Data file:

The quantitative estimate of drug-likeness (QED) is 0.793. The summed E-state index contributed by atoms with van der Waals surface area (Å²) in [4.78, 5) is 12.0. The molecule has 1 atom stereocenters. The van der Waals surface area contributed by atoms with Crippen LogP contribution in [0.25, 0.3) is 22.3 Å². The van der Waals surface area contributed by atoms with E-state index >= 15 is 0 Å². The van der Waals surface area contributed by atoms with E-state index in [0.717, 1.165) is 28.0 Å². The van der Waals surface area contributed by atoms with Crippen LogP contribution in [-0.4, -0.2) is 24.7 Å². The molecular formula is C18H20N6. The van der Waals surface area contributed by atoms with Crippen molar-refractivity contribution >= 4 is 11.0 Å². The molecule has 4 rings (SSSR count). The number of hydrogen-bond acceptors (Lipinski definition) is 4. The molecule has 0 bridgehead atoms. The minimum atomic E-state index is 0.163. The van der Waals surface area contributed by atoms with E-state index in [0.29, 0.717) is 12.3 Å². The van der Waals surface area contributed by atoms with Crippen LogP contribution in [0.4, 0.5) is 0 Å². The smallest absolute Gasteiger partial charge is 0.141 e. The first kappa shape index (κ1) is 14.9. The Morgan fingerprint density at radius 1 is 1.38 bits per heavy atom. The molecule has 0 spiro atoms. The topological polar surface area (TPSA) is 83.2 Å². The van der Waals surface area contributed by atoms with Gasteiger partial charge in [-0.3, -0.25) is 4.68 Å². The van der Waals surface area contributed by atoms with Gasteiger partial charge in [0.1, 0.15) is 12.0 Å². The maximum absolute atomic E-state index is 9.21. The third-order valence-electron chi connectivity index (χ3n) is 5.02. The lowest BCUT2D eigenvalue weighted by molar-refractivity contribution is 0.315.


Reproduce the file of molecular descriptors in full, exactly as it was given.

The quantitative estimate of drug-likeness (QED) is 0.793. The summed E-state index contributed by atoms with van der Waals surface area (Å²) in [4.78, 5) is 12.0. The molecule has 1 atom stereocenters. The van der Waals surface area contributed by atoms with Crippen LogP contribution in [0.25, 0.3) is 22.3 Å². The van der Waals surface area contributed by atoms with E-state index >= 15 is 0 Å². The van der Waals surface area contributed by atoms with E-state index in [0.717, 1.165) is 28.0 Å². The van der Waals surface area contributed by atoms with Crippen LogP contribution in [-0.4, -0.2) is 24.7 Å². The molecular formula is C18H20N6. The van der Waals surface area contributed by atoms with Crippen molar-refractivity contribution >= 4 is 11.0 Å². The molecule has 4 rings (SSSR count). The number of hydrogen-bond acceptors (Lipinski definition) is 4. The molecule has 0 bridgehead atoms. The minimum atomic E-state index is 0.163. The van der Waals surface area contributed by atoms with E-state index in [0.29, 0.717) is 12.3 Å². The van der Waals surface area contributed by atoms with Crippen LogP contribution in [0.4, 0.5) is 0 Å². The smallest absolute Gasteiger partial charge is 0.141 e. The first kappa shape index (κ1) is 14.9. The Morgan fingerprint density at radius 1 is 1.38 bits per heavy atom. The molecule has 0 spiro atoms. The topological polar surface area (TPSA) is 83.2 Å². The van der Waals surface area contributed by atoms with Gasteiger partial charge in [-0.3, -0.25) is 4.68 Å². The van der Waals surface area contributed by atoms with Gasteiger partial charge in [0.1, 0.15) is 12.0 Å². The maximum absolute atomic E-state index is 9.21. The third-order valence-electron chi connectivity index (χ3n) is 5.02. The lowest BCUT2D eigenvalue weighted by molar-refractivity contribution is 0.315.